The next day brought frenzied cleaning, Max manning the mop and Tess ironing the linens.  While Jac and I Easter shopped (a luxury with the grandparents in house), the crew made name cards complete with drawings of the Ten Plagues. (Some were more impressed by this than others.)  They researched napkin folds and all tried to get some mandated rest.  We tested our new lamb cake pan (some adjustments need to be made but I didn't cry!) and rinsed goblets.  Soon, I looked over to see all busy at work setting the table and doing the real work required and it was beautiful.

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In the end, it was a calm and lovely Seder.  The roast was delicious.  Lucy sat in a big chair and participated like a big kid.  The eldest read scriptures and Ellie did a fantastic reprise of the question reading.  Gemma only asked once if we'd buy her some Frozen flip flops and we were done in time to clear the table and load the dishwasher before Mass.  It really was a beautiful night.

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Here's hoping the kids remember the Saving of the Seder over my tantrum and that I'll remember that it's never as hard as I make it out to be.

Next year in Jerusalem!

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Holy Week 2015 - The Year Mama Syd and Papa Chris Came and Lucy and Gemma and Mama Syd Had the Puking Sickness.

It's been nothing but fun up in here, I assure you!

There have been some bright spots (Gemma singing, "I have to goooo pooooooo!" as she skips to the bathroom instead of freezing in terror and crying is certainly high on my list). Among them for Ellie was the download of a new game on Mama Syd's iPad.  She came in to our room first thing Monday morning to tell me all about it.

". . . and I wish it had more doctor-y stuff, actually because even though the boys say they hate blood and guts and lampshades, I actually really like it because I want to be a doctor."

I searched her face for the joke and found none.

"What did you say?" I asked incredulously. She giggled.

"Um, 'blood and guts and lampshades'?"  Another giggle.  "Yeah, I don't know what it means either but that's what the boys say they hate about doctors so . . . " Smile, chuckle, and she was gone.

No, I haven't clarified anything for her or with the boys.  I've just giggled about it myself and enjoyed the mental picture it provides. It has almost made up for the sickness.  ALMOST.

 

It really does take a village, this raising a kid business.

Did I just reference a Hillary Clinton quote?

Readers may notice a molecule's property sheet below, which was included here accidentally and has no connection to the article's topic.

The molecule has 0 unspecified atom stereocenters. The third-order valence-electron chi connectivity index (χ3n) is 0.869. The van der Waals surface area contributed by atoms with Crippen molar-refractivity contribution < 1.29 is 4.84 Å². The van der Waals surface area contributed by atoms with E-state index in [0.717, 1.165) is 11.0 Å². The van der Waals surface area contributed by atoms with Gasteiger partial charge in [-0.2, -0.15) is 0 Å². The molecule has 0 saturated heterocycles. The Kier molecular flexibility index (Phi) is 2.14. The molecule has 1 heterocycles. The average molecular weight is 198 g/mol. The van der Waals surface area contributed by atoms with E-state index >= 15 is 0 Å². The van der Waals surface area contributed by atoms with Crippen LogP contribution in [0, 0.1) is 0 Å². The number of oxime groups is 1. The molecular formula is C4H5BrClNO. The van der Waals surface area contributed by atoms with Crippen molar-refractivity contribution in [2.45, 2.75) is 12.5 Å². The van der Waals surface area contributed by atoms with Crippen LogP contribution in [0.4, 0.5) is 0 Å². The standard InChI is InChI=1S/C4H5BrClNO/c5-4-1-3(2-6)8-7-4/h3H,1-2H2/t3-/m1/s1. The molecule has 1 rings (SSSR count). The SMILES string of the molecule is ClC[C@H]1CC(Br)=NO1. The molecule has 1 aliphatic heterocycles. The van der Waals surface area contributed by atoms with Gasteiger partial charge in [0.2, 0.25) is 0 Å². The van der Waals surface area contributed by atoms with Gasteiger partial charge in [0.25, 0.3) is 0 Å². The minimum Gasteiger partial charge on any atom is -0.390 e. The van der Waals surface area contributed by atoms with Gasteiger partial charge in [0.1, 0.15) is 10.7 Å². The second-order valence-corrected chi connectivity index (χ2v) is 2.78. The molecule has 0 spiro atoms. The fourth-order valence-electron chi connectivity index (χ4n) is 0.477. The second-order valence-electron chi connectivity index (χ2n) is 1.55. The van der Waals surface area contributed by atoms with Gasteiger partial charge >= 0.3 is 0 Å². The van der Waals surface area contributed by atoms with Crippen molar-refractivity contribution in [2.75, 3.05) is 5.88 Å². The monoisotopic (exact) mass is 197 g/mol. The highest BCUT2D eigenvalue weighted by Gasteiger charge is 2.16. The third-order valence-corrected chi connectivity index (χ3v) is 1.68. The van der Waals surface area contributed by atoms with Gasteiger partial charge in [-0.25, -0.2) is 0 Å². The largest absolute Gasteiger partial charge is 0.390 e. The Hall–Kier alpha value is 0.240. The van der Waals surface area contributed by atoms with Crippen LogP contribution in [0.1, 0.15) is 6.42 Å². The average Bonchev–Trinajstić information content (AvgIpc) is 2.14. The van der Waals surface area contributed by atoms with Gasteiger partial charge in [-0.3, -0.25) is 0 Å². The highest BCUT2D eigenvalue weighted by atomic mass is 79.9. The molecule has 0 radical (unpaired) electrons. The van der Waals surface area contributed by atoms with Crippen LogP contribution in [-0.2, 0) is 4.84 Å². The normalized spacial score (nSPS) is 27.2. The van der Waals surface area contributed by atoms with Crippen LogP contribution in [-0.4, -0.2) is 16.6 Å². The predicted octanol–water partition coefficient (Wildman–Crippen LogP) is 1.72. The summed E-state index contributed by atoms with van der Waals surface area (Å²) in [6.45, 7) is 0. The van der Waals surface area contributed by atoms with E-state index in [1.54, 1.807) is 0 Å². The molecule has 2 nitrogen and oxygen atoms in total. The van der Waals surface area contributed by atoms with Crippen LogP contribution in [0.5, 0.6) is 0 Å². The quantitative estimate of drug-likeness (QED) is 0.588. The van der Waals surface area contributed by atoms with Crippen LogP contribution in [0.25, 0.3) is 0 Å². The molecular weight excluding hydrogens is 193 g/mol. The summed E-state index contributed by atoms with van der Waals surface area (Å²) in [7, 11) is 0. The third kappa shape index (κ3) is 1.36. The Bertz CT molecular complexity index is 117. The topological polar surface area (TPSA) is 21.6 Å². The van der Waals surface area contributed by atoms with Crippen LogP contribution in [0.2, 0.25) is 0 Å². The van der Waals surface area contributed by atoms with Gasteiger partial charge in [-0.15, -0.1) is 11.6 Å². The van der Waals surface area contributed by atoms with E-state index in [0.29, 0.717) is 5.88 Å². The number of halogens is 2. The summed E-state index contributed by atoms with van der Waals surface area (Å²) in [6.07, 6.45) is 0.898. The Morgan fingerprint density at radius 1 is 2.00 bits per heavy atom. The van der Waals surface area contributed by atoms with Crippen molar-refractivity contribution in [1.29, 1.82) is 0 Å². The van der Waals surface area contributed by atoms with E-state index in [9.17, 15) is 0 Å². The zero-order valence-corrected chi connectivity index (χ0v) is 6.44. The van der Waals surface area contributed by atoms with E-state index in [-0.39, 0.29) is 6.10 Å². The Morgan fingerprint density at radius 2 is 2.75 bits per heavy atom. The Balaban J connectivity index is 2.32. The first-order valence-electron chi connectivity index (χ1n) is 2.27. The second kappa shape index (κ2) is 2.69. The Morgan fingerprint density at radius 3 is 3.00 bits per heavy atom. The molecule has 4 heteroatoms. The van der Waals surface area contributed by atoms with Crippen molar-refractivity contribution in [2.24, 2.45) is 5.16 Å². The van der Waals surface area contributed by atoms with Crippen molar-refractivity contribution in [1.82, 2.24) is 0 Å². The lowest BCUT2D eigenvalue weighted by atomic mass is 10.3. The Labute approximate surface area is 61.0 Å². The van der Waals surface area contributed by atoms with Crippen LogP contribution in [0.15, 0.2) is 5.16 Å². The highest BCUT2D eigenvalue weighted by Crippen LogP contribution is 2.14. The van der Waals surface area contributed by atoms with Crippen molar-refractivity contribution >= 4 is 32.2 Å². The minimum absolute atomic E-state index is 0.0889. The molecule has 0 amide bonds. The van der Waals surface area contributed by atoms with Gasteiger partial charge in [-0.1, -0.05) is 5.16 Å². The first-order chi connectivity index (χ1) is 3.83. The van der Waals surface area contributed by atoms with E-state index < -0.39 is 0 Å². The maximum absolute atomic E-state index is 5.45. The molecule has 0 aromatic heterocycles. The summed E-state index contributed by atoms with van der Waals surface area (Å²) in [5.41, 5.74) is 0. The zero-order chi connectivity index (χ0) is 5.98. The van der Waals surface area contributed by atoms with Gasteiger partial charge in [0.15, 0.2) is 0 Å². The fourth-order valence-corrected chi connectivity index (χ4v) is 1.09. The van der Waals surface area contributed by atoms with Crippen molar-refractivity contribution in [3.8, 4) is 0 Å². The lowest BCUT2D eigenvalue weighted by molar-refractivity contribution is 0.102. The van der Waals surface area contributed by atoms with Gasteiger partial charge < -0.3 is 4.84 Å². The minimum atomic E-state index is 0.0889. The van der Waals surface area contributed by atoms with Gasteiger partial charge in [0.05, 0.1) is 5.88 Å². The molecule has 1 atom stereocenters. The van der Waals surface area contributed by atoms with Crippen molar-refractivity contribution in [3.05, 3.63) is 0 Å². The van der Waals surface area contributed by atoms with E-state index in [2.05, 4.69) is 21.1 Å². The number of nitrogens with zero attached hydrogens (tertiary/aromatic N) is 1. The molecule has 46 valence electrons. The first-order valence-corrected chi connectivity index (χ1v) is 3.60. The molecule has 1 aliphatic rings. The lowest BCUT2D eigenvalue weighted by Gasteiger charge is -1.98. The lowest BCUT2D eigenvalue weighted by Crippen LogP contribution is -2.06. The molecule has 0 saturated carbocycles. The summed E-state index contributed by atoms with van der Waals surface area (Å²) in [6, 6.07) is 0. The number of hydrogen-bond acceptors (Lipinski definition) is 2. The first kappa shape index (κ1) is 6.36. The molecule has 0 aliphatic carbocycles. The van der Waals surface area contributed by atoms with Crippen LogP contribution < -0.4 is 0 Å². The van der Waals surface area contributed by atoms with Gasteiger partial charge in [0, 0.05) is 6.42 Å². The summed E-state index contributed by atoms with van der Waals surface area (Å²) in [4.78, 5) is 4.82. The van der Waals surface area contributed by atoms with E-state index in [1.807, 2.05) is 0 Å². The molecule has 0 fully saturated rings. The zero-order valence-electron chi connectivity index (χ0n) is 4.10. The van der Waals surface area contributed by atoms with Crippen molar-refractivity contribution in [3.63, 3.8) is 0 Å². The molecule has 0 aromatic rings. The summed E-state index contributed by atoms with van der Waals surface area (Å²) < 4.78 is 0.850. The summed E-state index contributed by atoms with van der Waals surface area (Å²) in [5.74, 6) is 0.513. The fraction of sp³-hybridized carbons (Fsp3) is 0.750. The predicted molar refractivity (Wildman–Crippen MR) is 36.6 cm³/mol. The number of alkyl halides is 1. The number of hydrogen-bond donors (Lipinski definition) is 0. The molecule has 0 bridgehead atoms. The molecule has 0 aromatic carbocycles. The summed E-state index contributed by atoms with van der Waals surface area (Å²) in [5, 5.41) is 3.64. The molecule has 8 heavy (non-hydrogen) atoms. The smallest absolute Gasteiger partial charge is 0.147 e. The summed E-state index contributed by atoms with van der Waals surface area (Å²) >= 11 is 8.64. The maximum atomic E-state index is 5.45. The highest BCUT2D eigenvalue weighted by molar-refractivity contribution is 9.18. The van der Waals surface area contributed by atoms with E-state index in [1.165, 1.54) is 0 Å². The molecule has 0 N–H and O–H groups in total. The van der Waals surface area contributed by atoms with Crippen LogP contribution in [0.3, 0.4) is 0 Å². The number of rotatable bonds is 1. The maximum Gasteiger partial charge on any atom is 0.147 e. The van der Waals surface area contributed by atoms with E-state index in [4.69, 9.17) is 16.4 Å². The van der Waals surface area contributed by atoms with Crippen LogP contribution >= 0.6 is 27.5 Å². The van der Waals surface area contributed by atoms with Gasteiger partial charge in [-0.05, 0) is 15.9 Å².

Multiply that by the number of kids we've got and, well, we end up needing a healthy metropolis.  Good thing we seem to have one!

Elizabeth has faithfully come on the Sundays of Lent to bring gum to the girls who are fasting from it and to visit with them.  Luke and Randy and Michael and Kyle hold kids, wrestle kids and toss kids.  The Scout Master picks Max up and drops him off as if it's his job and Gail glides into the house like the sun beam that she is and takes the helm effortlessly.  Allie teaches new slang and (some might say annoying) phrases.  Bridget reads, Shawna screens, Susan quizes, Fr. Mark cheers, and on and on and on . . .

In short, we are abundantly blessed by our friends.

Even over miles and miles, we are blessed.

The first week of March, the mailman brought a small manila envelope addressed to the Daniel Kids.  Oh, the frothing!  Oh, the guessing!  The return address told me it was from Chrisa but the bulk and heft of the package added to the mystery. What could it be?!

An Epic Pi Day Family Fun Pack!

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It was as if they had won the lottery.  We quickly glanced at the contents but decided together that to put it away would make actual Pi Day that much more epic.

"I like how she always remembers us on Pi Day." Philip mused.  My homeschooling heart agreed.

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Now Chrisa is to her very fiber a teacher.  And how she can light up at a teachable moment is distilled joy. So I rejoiced with and for her forethought in utilizing the Epic Pi Day as one for us.  Lord knows (and Chrisa, too, evidently) that I would've mentioned it and moved on because math is not my strong suit.  I need that village!

We watched the clock and rang in March 14, 2015 at 9:26 and 53 seconds. 
Then it was on to the other fun activities!  Jac read the pi trivia sheet while the kids colored the symbol for pi (she sent new crayons=BEST. DAY. EVER.) Next came the beaded bracelets coordinating colors to numbers thereby creating a wearable symbol of the number.  This was great fun and Max and Ellie proved particularly adept at translating the given code.

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There was a challenge to measure circles and find pi.  Jac and Max worked hard to get exact measurements in an attempt to arrive at the tricky number.  Another challenge was given to see how many digits you could memorize.  Max took this seriously and is currently up to 15 (and continues to work on it).    Over lunch, we worked through the Pi quiz and followed that up with the procuring of actual pies because those were the instructions sent with a generous envelope.

Jac and I had a talk to give that evening so the pie and kids and remaining activities were left with 3 joyful villagers who came to watch the kids.  Josiah found the suggested video (and others!) on youtube and they all worked together to make a pi story. And by the ruins present when we got home, they enjoyed the delicious pies thoroughly.